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False Alarm? Terror Alerts and Reelection

Author

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  • Roland Hodler
  • Simon Loertscher
  • Dominic Rohner

Abstract

We study a game with asymmetric information to analyze whether an incumbent can improve his reelection prospects using distorted terror alerts. The voters’ preferred candidate depends on the true terror threat level, and the voters are rational and therefore aware of the incumbent’s incentive to distort alerts. In equilibrium, a moderately “Machiavellian” incumbent reports low and high threat levels truthfully, but issues the same distorted alert for a range of intermediate threat levels. He thereby ensures his reelection for some threat levels at which he would not be reelected under full information.

Suggested Citation

  • Roland Hodler & Simon Loertscher & Dominic Rohner, 2007. "False Alarm? Terror Alerts and Reelection," Department of Economics - Working Papers Series 995, The University of Melbourne.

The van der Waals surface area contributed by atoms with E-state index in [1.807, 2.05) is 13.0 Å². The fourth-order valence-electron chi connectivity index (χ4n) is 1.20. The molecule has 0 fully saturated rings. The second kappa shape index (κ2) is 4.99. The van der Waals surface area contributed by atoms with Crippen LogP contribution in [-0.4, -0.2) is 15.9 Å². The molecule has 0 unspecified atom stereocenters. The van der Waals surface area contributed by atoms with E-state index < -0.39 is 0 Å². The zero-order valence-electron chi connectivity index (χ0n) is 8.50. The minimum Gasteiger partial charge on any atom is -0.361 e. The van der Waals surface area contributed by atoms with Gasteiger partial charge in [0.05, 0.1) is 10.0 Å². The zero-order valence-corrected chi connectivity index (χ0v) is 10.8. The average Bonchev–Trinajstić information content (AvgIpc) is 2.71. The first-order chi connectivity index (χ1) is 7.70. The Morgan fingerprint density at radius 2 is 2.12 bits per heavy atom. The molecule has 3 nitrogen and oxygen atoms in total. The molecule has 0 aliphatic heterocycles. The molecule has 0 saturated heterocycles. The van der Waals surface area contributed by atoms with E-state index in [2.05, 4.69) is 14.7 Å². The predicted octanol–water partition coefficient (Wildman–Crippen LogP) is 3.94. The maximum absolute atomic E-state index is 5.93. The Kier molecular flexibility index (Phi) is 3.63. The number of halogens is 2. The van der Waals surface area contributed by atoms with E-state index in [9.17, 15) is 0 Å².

• Handle: RePEc:mlb:wpaper:995
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    File URL: http://fbe.unimelb.edu.au/__data/assets/pdf_file/0006/802797/995.pdf
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    References listed on IDEAS

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    6. Gregory D. Hess & Athanasios Orphanides, 2001. "War and Democracy," Journal of Political Economy, University of Chicago Press, vol. 109(4), pages 776-810, August.
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    14. Wittman, Donald, 1989. "Why Democracies Produce Efficient Results," Journal of Political Economy, University of Chicago Press, vol. 97(6), pages 1395-1424, December.
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    More about this item

    Keywords

    Terror alerts; voting and elections; signalling; political economics;

    JEL classification:

    • D72 - Microeconomics - - Analysis of Collective Decision-Making - - - Political Processes: Rent-seeking, Lobbying, Elections, Legislatures, and Voting Behavior
    • C72 - Mathematical and Quantitative Methods - - Game Theory and Bargaining Theory - - - Noncooperative Games
    • D82 - Microeconomics - - Information, Knowledge, and Uncertainty - - - Asymmetric and Private Information; Mechanism Design

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